But isn’t this ‘robo-advisor’ too good to be true?
Robo-advisors do seem to be the best thing to enter the investing scene. As you evaluate whether a specific robo-advisor is a scam or not, consider the following questions:
- Are you being pushed to make a decision quickly?
Although there are certainly moments when the market is doing quite well, you should beware of anyone (robo-advisor or otherwise) who makes it seem essential that you make an investing decision immediately. A good robo-advisor may automatically rebalance your portfolio based on allocations you design, but it will never give you an ultimatum or pressure you to make rapid decisions regarding your finances.
Never be afraid to walk away from a seemingly good deal if you feel you need to rush into a decision. Overnight successes are rare in the investing realm, so taking an extra day to make a decision will likely not hurt your portfolio.
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- Are you guaranteed a return on your investments?
This should always be a big red flag any time money is involved. Investments are never guaranteed. They can’t be. The market is always in flux, and people lose money every day even in the best of times. While many robo-advisors have proven track records of successful investing advice, they should never try to guarantee your investments will always grow.
Instead, look for robo-advisors that offer information about portfolio performance or human consultants that will talk with you if the market takes a sudden turn. Having a layer of support and knowing that the robo-advisor is programmed to compensate for losses will help you avoid scams and feel more confident.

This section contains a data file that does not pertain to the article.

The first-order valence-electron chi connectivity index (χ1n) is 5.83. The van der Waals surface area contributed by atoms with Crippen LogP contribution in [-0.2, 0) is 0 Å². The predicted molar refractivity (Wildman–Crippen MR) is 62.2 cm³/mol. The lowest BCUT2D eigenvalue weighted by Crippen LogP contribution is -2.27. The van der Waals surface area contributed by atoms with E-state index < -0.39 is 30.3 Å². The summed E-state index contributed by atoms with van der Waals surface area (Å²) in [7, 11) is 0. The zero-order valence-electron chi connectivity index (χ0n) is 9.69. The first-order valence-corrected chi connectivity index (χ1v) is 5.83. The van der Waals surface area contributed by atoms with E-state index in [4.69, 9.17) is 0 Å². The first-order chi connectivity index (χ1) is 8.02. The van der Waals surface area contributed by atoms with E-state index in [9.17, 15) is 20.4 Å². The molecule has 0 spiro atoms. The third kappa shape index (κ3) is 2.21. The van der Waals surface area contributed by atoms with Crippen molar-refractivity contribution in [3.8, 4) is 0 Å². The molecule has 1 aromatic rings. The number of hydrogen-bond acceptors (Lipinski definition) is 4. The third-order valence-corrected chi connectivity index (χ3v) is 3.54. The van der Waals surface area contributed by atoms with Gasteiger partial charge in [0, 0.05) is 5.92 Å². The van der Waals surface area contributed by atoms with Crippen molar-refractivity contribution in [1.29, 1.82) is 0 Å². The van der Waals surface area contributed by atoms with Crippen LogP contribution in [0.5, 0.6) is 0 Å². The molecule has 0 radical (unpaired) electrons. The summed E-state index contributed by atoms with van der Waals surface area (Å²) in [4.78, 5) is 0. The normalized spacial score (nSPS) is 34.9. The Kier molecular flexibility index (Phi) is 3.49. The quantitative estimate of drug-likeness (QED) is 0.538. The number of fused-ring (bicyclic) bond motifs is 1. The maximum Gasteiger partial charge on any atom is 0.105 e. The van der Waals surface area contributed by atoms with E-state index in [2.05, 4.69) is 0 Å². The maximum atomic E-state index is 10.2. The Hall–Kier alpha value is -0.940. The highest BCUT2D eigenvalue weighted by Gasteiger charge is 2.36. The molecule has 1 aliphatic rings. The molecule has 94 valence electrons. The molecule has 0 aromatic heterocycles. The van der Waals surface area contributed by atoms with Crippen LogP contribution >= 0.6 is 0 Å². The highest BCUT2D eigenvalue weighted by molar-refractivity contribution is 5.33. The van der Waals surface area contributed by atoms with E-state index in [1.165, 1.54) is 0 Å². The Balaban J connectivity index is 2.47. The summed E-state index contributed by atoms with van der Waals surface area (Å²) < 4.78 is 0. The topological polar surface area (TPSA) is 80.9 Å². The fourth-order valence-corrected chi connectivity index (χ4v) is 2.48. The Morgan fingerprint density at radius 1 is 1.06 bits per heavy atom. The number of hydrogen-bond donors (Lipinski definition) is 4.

- Is it clear how your money is going to be protected?
Even though your portfolio may drop in value as the market fluctuates, robo-advisors that are not scams will have ways of ensuring that your money is protected against fraud. For instance, a good robo-advisor will have encryption throughout the program to protect your data. And, much like banks, robo-advisors will likely carry insurance to protect you against loss if the robo-advisor goes bankrupt.
Don’t forget to verify these protections, too! If you’ve never heard of a specific insurance company that supposedly protects your assets, dig a little deeper. The Securities and Exchange Commission (SEC) is a good place to learn more about robo-advisor scams.
How to avoid robo-advisor scams: a checklist
Even though real robo-advisors are not a scam, you always want to be careful with investing your money online. Avoid scams by:
- Asking questions or doing research.
- Approaching situations with a healthy dose of skepticism.
- Consulting a trusted friend or website (like Robo-Advisor Pros!) to see what others are saying about the investment option.
- Listening to your gut instinct. If something seems too good to be true or makes you question its validity, take a step back and reevaluate.
Remember that even robo-advisors have disadvantages, and that no investment strategy is foolproof. That being said, robo-advisors are usually equal in security and investment reliability to traditional financial advisors.
Staff columnist Alexandra DeLuise combines her banking experience with real-world financial advice to provide simple money tips to everyday people.